Monday, November 10, 2008

At least one thing is almost back to normal

The turmoil in financial markets continues. The bad news is everywhere. A new President is coming, but we don't know yet what he plans to do. The equity market has been hammered. The bond market is expecting massive bankruptcies. Fear is rampant: the TED spread is still 200 bps, and the VIX is still extremely elevated (61 today). But one thing has almost gotten back to normal: 10-year swap spreads.

This is a very important first step on the road to financial and economic recovery. Note in the chart above that swap spreads started declining before the recession of 2001 hit. Spreads peaked in early 2000, well before anyone even suspected a recession was coming. They peaked at about the time that monetary policy was tightest, so tight that the yield curve was inverted (i.e., when short-maturity yields were higher than long-maturity yields). (Tight monetary policy was the cause of the 2001 recession.) Spreads hit their lows in May 2003, just before the Bush tax cuts went into effect, and just before the economy started to boom in the latter half of 2003.

Swap spreads anticipated the current crisis during the first half of last year. That they have declined significantly in the past few weeks is therefore a good indication that a healing process has begun. It may take months before any healing of the economy is obvious, but at least we know that one thing is almost back to normal. The rest should follow with time.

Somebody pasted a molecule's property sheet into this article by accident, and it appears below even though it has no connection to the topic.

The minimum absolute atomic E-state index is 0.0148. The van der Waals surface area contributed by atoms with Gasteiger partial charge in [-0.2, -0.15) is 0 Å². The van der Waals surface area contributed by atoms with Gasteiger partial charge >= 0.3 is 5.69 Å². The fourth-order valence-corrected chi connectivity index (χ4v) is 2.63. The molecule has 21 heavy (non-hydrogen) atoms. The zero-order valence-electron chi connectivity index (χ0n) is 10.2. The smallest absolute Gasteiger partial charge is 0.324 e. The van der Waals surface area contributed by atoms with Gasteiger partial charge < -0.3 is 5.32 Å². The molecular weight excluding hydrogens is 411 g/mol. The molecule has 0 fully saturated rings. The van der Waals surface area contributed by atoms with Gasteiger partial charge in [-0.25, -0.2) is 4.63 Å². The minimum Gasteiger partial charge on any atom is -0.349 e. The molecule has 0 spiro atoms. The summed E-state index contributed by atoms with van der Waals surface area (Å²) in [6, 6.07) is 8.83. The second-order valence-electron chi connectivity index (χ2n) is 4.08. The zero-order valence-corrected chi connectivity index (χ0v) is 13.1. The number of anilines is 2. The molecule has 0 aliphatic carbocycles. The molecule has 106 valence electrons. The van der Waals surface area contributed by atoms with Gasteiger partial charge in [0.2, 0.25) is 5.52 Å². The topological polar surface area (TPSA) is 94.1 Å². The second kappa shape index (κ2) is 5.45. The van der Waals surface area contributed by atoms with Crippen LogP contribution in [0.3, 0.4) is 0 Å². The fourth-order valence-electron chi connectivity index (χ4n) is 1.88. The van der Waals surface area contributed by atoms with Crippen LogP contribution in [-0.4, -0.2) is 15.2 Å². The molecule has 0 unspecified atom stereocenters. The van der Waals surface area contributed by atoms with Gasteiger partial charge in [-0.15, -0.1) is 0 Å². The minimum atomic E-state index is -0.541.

jpnmitchell said...


Give this article a once-over if you have a minute:

While the main point it makes isn't mind-blowing (the connection between the brewing interest in solar and wind power and our previous eruption and subsequent near-fallout of biodiesel hype), what do you think one of the better, as I hesitate to use "best," scenarios would be regarding governmental interaction with solar development?


Scott Grannis said...

Government subsidies for any industry are a bad idea, in that we agree. But imposing huge taxes on "carbon polluters" makes sense only if we are very sure that reduced carbon emissions are going to make a significant and positive difference to the world.

I do not believe that anyone has come up with convincing evidence that links CO2 to global warming. That there exists a "consensus" that believes in the link is not science, and it falls way short of what is needed to justify a major government intervention into how our economy uses energy.

As for solar or other energy alternatives, only the market can figure out what the best solution is. I don't think we should try to force anything.